The Intel Core i7-870G is next, and has broadly the same specs as the 8706G, but doesn’t include Intel TSX support or Intel vPro technology, which the 8706G does.

Finally, the Intel Core i5-8305G features a maximum frequency of 3.8GHz, with a base clock frequency of 2.8GHz and, unlike the other chips, doesn’t support overclocking in any form.


Intel also shared more information on the GPUs, both the discrete Radeon RX Vega M, and the integrated Intel HD 630, as each of the new 8th generation processors contains two graphics subsystems.

The discrete Radeon display engine supports up to six displays and 4K resolution, and outputs from a Display Port 1.4 with HDR support, and a HDMI 2.0b with HDR10 support. It has up to 24 compute units, supports Vulkan and DirectX 12 graphics APIs and can encode 4K footage at 60fps (frames per second), along with HEVC and H264 encode and decode.

Meanwhile, the integrated Intel Gfx display engine supports three displays, up to 4K resolution, VP9 and HEVC 10b encode and decode, and H264. This lower-powered graphics subsystem is therefore useful for watching media and doing non-demanding graphical tasks, so battery life isn’t depleted as quickly, while gaming and graphic intensive tasks are left to the Radeon subsystem.


Intel also provided benchmark results to show the performance benefits of the new chips. While we’d rather test the chips ourselves using our own benchmarks, the ones provided by Intel at least give us some idea of what benefits the new chips will bring.

First, it showed how an 8th generation Intel Core processor with Radeon RX Vega M GL graphics compared to a three-year-old system with a Core i7-4720HQ CPU and Nvidia GTX 950M GPU. In the 3DMark 11 graphics benchmarks, it performed 2.2 times better, and transcoded video in handbrake 6.7 times faster.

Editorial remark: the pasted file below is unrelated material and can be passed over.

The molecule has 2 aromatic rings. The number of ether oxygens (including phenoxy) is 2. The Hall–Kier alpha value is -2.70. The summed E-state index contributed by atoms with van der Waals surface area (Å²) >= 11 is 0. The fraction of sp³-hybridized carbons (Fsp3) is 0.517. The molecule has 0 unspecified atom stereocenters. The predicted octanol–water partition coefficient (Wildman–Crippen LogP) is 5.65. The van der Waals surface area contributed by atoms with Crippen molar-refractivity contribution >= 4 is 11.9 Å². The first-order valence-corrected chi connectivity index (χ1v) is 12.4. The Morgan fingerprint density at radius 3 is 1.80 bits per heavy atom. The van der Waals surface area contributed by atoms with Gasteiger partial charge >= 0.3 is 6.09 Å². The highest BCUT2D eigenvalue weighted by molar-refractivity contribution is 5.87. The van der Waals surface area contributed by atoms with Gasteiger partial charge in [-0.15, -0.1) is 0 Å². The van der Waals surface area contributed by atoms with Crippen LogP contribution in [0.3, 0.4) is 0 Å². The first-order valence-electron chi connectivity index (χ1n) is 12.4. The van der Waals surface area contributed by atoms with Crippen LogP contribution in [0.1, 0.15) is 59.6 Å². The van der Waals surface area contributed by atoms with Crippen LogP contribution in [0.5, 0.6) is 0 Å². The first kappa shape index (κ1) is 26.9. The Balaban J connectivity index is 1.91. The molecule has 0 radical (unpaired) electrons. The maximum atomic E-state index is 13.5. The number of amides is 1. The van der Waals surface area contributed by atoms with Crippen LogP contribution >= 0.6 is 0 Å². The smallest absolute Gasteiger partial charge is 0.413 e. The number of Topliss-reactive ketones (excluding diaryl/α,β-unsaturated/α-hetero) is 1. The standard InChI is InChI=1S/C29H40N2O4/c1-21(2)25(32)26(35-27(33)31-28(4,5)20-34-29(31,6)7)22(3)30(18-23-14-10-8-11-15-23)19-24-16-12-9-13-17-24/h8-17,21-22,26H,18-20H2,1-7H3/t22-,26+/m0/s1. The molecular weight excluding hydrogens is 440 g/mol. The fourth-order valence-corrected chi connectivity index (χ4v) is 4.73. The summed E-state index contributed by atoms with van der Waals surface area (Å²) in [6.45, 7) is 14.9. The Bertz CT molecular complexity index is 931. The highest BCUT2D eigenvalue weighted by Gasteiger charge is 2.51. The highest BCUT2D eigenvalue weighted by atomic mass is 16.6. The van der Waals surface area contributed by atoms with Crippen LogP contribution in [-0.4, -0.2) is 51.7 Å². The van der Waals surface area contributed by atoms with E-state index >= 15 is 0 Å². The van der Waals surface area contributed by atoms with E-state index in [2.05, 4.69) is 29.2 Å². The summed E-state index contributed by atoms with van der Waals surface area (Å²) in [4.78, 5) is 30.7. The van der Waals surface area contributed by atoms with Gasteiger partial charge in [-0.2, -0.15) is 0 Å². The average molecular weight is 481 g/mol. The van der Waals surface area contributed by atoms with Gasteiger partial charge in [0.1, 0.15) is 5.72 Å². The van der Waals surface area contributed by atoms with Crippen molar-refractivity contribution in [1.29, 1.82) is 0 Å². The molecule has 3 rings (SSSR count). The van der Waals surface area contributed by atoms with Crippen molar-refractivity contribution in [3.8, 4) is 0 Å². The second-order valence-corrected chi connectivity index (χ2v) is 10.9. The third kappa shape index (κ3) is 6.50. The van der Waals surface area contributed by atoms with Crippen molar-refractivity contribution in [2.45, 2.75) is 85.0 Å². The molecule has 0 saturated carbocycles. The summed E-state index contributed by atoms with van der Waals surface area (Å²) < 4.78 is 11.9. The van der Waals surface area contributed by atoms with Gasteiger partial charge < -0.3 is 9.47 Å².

The chip was also compared to a system with a Core i7-8550U processor and Nvidia GTX 1050 (4GB) GPU, and it performed 1.3 times better in the 3DMark 11 graphics benchmark, with an average frames per second of 46fps in Hitman (compared to 33fps), and 36fps for Deus Ex: Mankind Divided (compared to the GTX 1050 system’s 27fps).

An 8th generation Core processor with the Radeon RX Vega GH graphics was also compared to a three-year-old system with a Core i7-4720HQ CPU and Nvidia GTX 960M GPU, with it scoring 2.7 times higher in the 3DMark 11 graphics benchmarks, along with 2.7 times better fps in Hitman, and twice the fps in Total War: Warhammer.

So, it looks like the new 8th generation Core processors from Intel could bring better gaming performance to thinner and lighter gaming laptops. This is very exciting stuff, and we’re looking forward to testing out upcoming devices that use the processors soon.

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Matt Hanson
Managing Editor, Core Tech

Matt is TechRadar's Managing Editor for Core Tech, looking after computing and mobile technology. Having written for a number of publications such as PC Plus, PC Format, T3 and Linux Format, there's no aspect of technology that Matt isn't passionate about, especially computing and PC gaming. Ever since he got an Amiga A500+ for Christmas in 1991, he's loved using (and playing on) computers, and will talk endlessly about how The Secret of Monkey Island is the best game ever made.